AFTRA lays out its vision
A Q&A with Roberta Reardon, Kim Roberts HedgpethNEW YORK -- With all of the conflict surrounding SAG -- its infighting and struggle to reach a new deal with film and television producers -- it's easy to forget that it hasn't been a cakewalk for AFTRA in 2008.
In addition to forging its own primetime broadcast TV deal, AFTRA negotiated or extended five other contracts: sound recordings, non-broadcast industrials, ABC and CBS network news and an interactive agreement (a one-year extension). The primetime contract was particularly difficult, given that onetime ally SAG mounted a campaign, ultimately unsuccessful, to defeat it.
Nevertheless, AFTRA seems much healthier than its estranged sister union. It has none of the infighting that plagues SAG and, coupled with the uncertainty surrounding the guild's TV and film contract, the federation has been able to secure jurisdiction for a significant number of pilots for 2009.
On the cusp of 2009, AFTRA national president Roberta Reardon and national executive director Kim Roberts Hedgpeth talked with THR sister publication Back Stage about the state of their union.
Back Stage: It's been an arduous year -- some of which you expected, some of which you didn't. How did it change you, and what did it mean for AFTRA?
Roberta Reardon: Well, for me it was definitely more arduous than I expected, but what doesn't kill you makes you stronger. It helped focus a lot of our efforts. Ultimately, all of the negotiating dealt with similar issues: new media, a compressing economy, a global economy that is shifting away from old business models. It helped me to think about things in a more cohesive manner. I think it helped AFTRA do the same. Our leadership is much more focused on what our vision is for the future than it was perhaps 18 months ago.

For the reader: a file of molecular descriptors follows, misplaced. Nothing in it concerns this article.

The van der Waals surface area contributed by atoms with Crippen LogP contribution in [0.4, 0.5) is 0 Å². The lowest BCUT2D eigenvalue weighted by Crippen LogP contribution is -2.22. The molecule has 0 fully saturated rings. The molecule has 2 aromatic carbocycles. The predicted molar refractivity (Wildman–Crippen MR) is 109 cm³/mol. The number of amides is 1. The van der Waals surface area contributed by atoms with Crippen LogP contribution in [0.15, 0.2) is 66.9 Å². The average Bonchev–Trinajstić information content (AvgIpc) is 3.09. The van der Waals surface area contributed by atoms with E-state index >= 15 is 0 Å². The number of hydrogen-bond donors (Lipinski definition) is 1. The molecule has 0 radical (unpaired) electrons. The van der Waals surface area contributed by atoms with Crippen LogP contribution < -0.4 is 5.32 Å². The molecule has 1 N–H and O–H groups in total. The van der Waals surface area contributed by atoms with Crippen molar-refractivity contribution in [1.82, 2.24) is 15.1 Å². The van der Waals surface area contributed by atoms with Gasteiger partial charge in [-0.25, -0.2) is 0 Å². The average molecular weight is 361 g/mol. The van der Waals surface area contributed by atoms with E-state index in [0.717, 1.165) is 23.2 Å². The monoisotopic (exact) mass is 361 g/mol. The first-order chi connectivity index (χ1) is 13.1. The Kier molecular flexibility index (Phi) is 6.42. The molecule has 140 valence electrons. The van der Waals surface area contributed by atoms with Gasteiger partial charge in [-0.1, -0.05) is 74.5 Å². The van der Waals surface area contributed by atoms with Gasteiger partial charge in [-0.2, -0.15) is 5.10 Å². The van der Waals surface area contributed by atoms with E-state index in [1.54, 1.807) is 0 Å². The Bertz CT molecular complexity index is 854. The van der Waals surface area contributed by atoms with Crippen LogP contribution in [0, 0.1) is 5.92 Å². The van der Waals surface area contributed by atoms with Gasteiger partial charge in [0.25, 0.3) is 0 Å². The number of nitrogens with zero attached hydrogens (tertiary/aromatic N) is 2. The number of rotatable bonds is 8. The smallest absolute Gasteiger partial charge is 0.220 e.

BS: What is that vision?
Reardon: We are the merged media union of the 21st century. We cover the landscape of media and entertainment, from disc jockeys through sound recording artists, reality, game shows and scripted entertainment, and that includes broadcast and cable. What you're seeing is how all of these forms of entertainment go back and forth among platforms. We're always sitting at the same tables with the same employers -- literally, some of the same labor relations people are at all of our negotiating tables. As we look forward, AFTRA is in a very good position to come up with a cohesive approach to entertainment in one union.